Bird's-Eye View of the World's Columbian Exposition, Chicago, 1893


The Chicago world’s fair, or the World’s Columbian Exposition as it was officially called, was held in 1893 to mark the 400th anniversary, the previous year, of Columbus’s arrival in the Americas. The fair marked Chicago’s coming of age as a national and world city, a mere 60 years after the city’s founding and just 22 years after the great Chicago fire of 1871. This map, produced by the Chicago-based Rand McNally and Company, shows the design of the exposition, which was mainly the work of architect and urban designer Daniel Burnham (1846–1912) and landscape designer Frederick Law Olmstead (1822–1903). The map shows the location of the fair’s main attractions, which included pavilions sponsored by 46 countries, the first national pavilions at a world’s fair. U.S. states also sponsored pavilions, as did, jointly, the territories of Arizona, New Mexico, and Oklahoma. One of the main attractions was the 264-foot (80.4-meter) Ferris Wheel (also referred to as the Chicago Wheel), which was designed and constructed for the fair by Pittsburgh bridge builder George Washington Gale Ferris, Jr. The wheel can be seen near the horizon at the top of the map.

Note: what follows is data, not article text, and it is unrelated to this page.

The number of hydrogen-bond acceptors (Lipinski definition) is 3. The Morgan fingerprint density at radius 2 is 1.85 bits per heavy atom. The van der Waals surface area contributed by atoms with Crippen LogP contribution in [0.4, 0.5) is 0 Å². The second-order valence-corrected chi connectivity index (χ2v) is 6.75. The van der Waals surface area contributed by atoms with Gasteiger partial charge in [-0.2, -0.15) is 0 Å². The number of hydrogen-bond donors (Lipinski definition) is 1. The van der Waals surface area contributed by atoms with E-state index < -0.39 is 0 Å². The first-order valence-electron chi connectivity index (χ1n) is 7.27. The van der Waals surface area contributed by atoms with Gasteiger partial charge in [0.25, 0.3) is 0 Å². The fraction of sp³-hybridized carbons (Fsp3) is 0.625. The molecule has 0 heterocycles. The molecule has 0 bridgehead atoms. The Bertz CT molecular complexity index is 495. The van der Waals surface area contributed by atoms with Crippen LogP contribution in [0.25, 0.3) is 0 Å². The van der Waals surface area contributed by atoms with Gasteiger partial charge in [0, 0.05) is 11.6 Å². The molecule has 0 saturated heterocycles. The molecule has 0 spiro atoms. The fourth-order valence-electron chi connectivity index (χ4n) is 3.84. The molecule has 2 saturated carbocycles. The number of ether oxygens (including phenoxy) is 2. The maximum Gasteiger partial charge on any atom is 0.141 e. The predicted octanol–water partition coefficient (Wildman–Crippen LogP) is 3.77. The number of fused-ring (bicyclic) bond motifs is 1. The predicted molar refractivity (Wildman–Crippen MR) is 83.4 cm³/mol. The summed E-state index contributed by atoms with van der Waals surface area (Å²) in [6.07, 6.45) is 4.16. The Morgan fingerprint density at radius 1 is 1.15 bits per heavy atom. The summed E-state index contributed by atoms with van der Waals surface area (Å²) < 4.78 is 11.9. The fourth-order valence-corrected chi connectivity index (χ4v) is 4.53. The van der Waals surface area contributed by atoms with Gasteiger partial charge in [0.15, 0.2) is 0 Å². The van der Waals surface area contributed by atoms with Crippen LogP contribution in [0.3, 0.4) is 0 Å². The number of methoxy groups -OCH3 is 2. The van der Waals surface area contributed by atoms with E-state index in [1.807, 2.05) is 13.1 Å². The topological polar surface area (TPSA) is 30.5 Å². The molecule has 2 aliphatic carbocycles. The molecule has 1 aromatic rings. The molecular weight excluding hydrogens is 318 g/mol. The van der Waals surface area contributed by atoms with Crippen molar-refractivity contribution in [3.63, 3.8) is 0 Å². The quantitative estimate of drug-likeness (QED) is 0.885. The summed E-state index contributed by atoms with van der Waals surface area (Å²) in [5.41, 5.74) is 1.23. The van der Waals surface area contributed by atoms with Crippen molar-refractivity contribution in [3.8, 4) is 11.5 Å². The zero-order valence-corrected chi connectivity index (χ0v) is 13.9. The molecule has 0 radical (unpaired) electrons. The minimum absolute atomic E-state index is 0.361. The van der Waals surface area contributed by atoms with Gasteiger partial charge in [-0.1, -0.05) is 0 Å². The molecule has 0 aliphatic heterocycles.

Last updated: May 24, 2017